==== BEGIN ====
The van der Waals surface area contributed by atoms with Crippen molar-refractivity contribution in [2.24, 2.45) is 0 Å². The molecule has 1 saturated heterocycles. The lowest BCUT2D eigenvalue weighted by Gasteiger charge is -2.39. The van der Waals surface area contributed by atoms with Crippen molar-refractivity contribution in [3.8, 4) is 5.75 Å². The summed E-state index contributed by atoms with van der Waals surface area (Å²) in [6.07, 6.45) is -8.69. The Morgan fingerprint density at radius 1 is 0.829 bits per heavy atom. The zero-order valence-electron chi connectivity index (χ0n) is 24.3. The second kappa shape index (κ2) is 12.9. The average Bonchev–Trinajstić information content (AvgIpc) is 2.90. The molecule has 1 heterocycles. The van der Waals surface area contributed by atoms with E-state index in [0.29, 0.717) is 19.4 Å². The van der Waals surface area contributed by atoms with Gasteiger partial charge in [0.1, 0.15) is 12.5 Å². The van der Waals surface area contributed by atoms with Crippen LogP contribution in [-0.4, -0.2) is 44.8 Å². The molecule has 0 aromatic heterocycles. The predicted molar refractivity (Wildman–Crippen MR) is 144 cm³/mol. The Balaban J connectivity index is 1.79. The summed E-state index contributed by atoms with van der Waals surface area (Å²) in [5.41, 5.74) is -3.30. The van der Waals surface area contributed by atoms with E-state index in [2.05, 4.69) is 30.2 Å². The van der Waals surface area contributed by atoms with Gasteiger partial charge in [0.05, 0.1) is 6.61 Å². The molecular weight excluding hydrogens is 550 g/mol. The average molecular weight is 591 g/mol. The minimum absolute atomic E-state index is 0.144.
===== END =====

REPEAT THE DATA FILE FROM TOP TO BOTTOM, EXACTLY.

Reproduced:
The van der Waals surface area contributed by atoms with Crippen molar-refractivity contribution in [2.24, 2.45) is 0 Å². The molecule has 1 saturated heterocycles. The lowest BCUT2D eigenvalue weighted by Gasteiger charge is -2.39. The van der Waals surface area contributed by atoms with Crippen molar-refractivity contribution in [3.8, 4) is 5.75 Å². The summed E-state index contributed by atoms with van der Waals surface area (Å²) in [6.07, 6.45) is -8.69. The Morgan fingerprint density at radius 1 is 0.829 bits per heavy atom. The zero-order valence-electron chi connectivity index (χ0n) is 24.3. The second kappa shape index (κ2) is 12.9. The average Bonchev–Trinajstić information content (AvgIpc) is 2.90. The molecule has 1 heterocycles. The van der Waals surface area contributed by atoms with E-state index in [0.29, 0.717) is 19.4 Å². The van der Waals surface area contributed by atoms with Gasteiger partial charge in [0.1, 0.15) is 12.5 Å². The van der Waals surface area contributed by atoms with Crippen LogP contribution in [-0.4, -0.2) is 44.8 Å². The molecule has 0 aromatic heterocycles. The predicted molar refractivity (Wildman–Crippen MR) is 144 cm³/mol. The Balaban J connectivity index is 1.79. The summed E-state index contributed by atoms with van der Waals surface area (Å²) in [5.41, 5.74) is -3.30. The van der Waals surface area contributed by atoms with E-state index in [2.05, 4.69) is 30.2 Å². The van der Waals surface area contributed by atoms with Gasteiger partial charge in [0.05, 0.1) is 6.61 Å². The molecular weight excluding hydrogens is 550 g/mol. The average molecular weight is 591 g/mol. The minimum absolute atomic E-state index is 0.144.